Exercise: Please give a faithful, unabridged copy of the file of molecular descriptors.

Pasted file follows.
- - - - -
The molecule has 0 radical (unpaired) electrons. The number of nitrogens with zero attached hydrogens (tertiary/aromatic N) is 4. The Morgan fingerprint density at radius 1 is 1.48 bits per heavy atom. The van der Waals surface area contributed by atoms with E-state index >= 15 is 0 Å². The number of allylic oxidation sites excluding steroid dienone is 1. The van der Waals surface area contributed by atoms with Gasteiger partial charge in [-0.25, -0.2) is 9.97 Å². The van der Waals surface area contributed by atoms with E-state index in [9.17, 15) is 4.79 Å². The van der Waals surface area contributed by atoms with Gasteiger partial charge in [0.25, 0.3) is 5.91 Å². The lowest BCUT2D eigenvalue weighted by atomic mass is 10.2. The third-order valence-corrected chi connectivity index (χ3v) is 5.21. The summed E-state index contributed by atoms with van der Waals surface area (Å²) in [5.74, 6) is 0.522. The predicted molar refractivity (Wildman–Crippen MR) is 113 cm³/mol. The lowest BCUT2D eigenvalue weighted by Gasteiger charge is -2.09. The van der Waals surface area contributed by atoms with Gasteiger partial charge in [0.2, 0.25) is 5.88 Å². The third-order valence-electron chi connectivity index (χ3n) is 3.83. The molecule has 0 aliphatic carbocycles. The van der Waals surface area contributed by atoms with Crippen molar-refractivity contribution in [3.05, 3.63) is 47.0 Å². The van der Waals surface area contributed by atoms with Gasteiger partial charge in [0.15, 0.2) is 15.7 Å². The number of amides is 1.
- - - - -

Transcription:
The molecule has 0 radical (unpaired) electrons. The number of nitrogens with zero attached hydrogens (tertiary/aromatic N) is 4. The Morgan fingerprint density at radius 1 is 1.48 bits per heavy atom. The van der Waals surface area contributed by atoms with E-state index >= 15 is 0 Å². The number of allylic oxidation sites excluding steroid dienone is 1. The van der Waals surface area contributed by atoms with Gasteiger partial charge in [-0.25, -0.2) is 9.97 Å². The van der Waals surface area contributed by atoms with E-state index in [9.17, 15) is 4.79 Å². The van der Waals surface area contributed by atoms with Gasteiger partial charge in [0.25, 0.3) is 5.91 Å². The lowest BCUT2D eigenvalue weighted by atomic mass is 10.2. The third-order valence-corrected chi connectivity index (χ3v) is 5.21. The summed E-state index contributed by atoms with van der Waals surface area (Å²) in [5.74, 6) is 0.522. The predicted molar refractivity (Wildman–Crippen MR) is 113 cm³/mol. The lowest BCUT2D eigenvalue weighted by Gasteiger charge is -2.09. The van der Waals surface area contributed by atoms with Gasteiger partial charge in [0.2, 0.25) is 5.88 Å². The third-order valence-electron chi connectivity index (χ3n) is 3.83. The molecule has 0 aliphatic carbocycles. The van der Waals surface area contributed by atoms with Crippen molar-refractivity contribution in [3.05, 3.63) is 47.0 Å². The van der Waals surface area contributed by atoms with Gasteiger partial charge in [0.15, 0.2) is 15.7 Å². The number of amides is 1.